"Night" is a beautiful deeply moving, lyrical account of being on the deck on a steam ship from Europe to America in 1918 or so. (This is my third post, hopefully of many more to come on Lamed, there is background information on him and Yiddish literature and culture in my prior posts and there is a wealth of material online. My thinking as a blogger is that many of my highly literate readers were educated in south Asian academies with little instruction on Yiddish literature so I have and will continue to make what I hope are well chosen citations to inform them and myself.)
The passage from the old world where you understood the rules, especially if you are from a small town where you knew everyone, to America where you might arrive not knowing anyone, without speaking English and in clothes that marked you out as an immigrant, was one of great emotional power. You were on a ship of Babel where many languages you did not know were spoken. The sea seemed endless, it power a reflection of the power of God it is unfathomable depth. Lamed brings this out beautifully in "Night". It is not really a traditionally structured story so much as a prose poem. It made be think of Whitman. You can sense the tremendous excitement and the trepidation of the narrator. The passage was also a time to think deeply, there was not a lot to do on these ships.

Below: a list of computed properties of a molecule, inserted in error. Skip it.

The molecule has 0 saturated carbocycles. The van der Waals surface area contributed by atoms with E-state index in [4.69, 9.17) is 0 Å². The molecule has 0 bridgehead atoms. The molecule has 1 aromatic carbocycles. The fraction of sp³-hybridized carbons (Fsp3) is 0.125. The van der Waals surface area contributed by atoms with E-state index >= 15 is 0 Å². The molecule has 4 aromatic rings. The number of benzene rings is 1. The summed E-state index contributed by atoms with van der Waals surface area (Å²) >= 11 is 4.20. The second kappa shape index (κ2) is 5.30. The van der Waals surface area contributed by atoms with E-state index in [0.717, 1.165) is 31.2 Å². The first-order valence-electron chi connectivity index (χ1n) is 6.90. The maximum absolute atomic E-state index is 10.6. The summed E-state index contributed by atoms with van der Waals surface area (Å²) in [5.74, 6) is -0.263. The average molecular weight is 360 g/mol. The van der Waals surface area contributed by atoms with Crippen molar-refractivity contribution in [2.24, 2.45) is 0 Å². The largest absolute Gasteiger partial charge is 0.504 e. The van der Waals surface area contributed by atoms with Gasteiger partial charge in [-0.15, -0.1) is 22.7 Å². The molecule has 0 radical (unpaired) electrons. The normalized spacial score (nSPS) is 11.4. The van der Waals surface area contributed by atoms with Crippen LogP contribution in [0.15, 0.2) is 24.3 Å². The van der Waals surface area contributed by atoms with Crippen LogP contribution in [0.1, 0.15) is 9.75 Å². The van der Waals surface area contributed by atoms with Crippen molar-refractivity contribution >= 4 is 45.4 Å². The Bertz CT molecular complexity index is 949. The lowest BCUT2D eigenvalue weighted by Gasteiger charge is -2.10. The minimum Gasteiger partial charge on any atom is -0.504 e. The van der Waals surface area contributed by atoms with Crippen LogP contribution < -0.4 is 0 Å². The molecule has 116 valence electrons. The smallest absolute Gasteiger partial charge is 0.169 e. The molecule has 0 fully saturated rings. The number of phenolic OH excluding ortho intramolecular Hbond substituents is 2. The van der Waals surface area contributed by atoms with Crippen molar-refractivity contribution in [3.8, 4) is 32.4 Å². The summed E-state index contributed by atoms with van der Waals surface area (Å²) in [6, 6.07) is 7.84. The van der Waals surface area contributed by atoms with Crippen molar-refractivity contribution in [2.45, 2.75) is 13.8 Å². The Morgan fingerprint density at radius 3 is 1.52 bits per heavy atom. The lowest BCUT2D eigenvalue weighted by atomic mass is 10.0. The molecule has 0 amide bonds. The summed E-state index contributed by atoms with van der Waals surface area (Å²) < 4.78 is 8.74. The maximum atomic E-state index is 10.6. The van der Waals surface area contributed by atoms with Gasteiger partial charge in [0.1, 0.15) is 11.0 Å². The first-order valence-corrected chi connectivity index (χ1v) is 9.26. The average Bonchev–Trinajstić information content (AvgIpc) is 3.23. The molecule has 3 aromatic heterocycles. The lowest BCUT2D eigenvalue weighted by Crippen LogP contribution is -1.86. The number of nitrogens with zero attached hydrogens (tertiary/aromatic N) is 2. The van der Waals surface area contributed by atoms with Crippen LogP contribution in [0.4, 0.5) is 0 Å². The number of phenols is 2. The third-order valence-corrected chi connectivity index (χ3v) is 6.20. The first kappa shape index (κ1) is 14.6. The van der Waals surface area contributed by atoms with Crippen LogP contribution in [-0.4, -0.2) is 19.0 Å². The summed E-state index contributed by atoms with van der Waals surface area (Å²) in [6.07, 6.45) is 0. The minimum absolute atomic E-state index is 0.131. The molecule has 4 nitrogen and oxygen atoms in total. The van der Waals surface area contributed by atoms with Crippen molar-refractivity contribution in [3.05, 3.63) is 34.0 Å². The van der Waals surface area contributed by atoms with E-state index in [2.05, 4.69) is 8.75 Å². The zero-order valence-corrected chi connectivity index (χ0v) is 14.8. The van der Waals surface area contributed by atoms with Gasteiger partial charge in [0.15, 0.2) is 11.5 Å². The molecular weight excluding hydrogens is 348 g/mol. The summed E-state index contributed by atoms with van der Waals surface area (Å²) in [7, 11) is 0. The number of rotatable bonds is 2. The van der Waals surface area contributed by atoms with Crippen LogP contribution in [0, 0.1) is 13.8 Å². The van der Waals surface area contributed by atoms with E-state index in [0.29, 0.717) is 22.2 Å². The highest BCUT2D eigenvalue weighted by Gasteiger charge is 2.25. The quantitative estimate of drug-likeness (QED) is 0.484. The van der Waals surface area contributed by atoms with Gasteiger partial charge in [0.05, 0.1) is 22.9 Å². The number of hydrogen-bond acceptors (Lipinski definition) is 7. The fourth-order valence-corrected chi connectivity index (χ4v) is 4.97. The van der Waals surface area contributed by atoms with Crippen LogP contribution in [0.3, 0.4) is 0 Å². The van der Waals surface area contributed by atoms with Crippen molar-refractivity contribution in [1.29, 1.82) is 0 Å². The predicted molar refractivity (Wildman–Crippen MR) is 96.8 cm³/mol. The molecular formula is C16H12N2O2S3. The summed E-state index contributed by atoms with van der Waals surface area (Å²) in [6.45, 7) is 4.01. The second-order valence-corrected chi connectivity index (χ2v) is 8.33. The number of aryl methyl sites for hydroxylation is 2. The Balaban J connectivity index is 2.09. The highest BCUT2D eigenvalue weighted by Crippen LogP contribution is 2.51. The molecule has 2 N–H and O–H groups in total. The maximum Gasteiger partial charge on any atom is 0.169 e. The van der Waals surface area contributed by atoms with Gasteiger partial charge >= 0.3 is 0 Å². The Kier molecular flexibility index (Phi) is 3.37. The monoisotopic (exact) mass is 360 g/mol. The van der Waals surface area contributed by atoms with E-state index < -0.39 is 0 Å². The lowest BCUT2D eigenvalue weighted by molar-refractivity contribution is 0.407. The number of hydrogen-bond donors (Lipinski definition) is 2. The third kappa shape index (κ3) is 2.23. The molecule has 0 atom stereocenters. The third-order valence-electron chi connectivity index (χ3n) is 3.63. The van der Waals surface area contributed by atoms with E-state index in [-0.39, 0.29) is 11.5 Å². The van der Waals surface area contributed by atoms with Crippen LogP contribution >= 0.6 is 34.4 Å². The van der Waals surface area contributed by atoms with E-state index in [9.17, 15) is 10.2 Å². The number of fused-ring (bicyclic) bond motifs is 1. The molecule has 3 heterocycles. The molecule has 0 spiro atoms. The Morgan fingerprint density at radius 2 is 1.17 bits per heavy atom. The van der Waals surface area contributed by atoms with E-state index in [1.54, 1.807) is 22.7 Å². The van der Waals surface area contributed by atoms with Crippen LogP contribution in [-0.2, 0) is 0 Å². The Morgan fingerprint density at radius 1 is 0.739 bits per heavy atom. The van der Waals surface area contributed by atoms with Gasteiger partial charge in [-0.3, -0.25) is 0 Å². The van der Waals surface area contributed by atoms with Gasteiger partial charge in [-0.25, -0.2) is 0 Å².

I offer my thanks to Yale University Press for their very generous gift of books that makes my project possible.